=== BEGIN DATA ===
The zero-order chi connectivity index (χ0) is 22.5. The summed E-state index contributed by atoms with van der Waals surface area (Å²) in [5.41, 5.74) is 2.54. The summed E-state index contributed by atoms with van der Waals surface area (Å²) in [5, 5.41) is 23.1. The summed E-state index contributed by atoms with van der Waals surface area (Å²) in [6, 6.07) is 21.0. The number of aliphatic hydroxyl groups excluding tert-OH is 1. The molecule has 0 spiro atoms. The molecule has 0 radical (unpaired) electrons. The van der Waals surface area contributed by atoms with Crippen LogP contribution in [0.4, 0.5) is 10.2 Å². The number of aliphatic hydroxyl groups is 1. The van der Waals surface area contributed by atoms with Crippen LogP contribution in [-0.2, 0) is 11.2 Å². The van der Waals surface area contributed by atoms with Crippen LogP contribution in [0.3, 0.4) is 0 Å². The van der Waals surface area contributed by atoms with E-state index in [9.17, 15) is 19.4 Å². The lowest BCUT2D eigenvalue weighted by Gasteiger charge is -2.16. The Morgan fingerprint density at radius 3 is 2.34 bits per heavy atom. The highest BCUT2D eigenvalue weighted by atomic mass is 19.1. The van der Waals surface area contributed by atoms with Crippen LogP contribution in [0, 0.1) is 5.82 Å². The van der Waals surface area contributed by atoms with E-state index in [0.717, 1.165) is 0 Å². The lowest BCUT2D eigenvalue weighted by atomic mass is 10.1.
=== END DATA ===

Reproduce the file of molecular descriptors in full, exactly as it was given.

The zero-order chi connectivity index (χ0) is 22.5. The summed E-state index contributed by atoms with van der Waals surface area (Å²) in [5.41, 5.74) is 2.54. The summed E-state index contributed by atoms with van der Waals surface area (Å²) in [5, 5.41) is 23.1. The summed E-state index contributed by atoms with van der Waals surface area (Å²) in [6, 6.07) is 21.0. The number of aliphatic hydroxyl groups excluding tert-OH is 1. The molecule has 0 spiro atoms. The molecule has 0 radical (unpaired) electrons. The van der Waals surface area contributed by atoms with Crippen LogP contribution in [0.4, 0.5) is 10.2 Å². The number of aliphatic hydroxyl groups is 1. The van der Waals surface area contributed by atoms with Crippen LogP contribution in [-0.2, 0) is 11.2 Å². The van der Waals surface area contributed by atoms with Crippen LogP contribution in [0.3, 0.4) is 0 Å². The van der Waals surface area contributed by atoms with E-state index in [9.17, 15) is 19.4 Å². The lowest BCUT2D eigenvalue weighted by Gasteiger charge is -2.16. The Morgan fingerprint density at radius 3 is 2.34 bits per heavy atom. The highest BCUT2D eigenvalue weighted by atomic mass is 19.1. The van der Waals surface area contributed by atoms with Crippen LogP contribution in [0, 0.1) is 5.82 Å². The van der Waals surface area contributed by atoms with E-state index in [0.717, 1.165) is 0 Å². The lowest BCUT2D eigenvalue weighted by atomic mass is 10.1.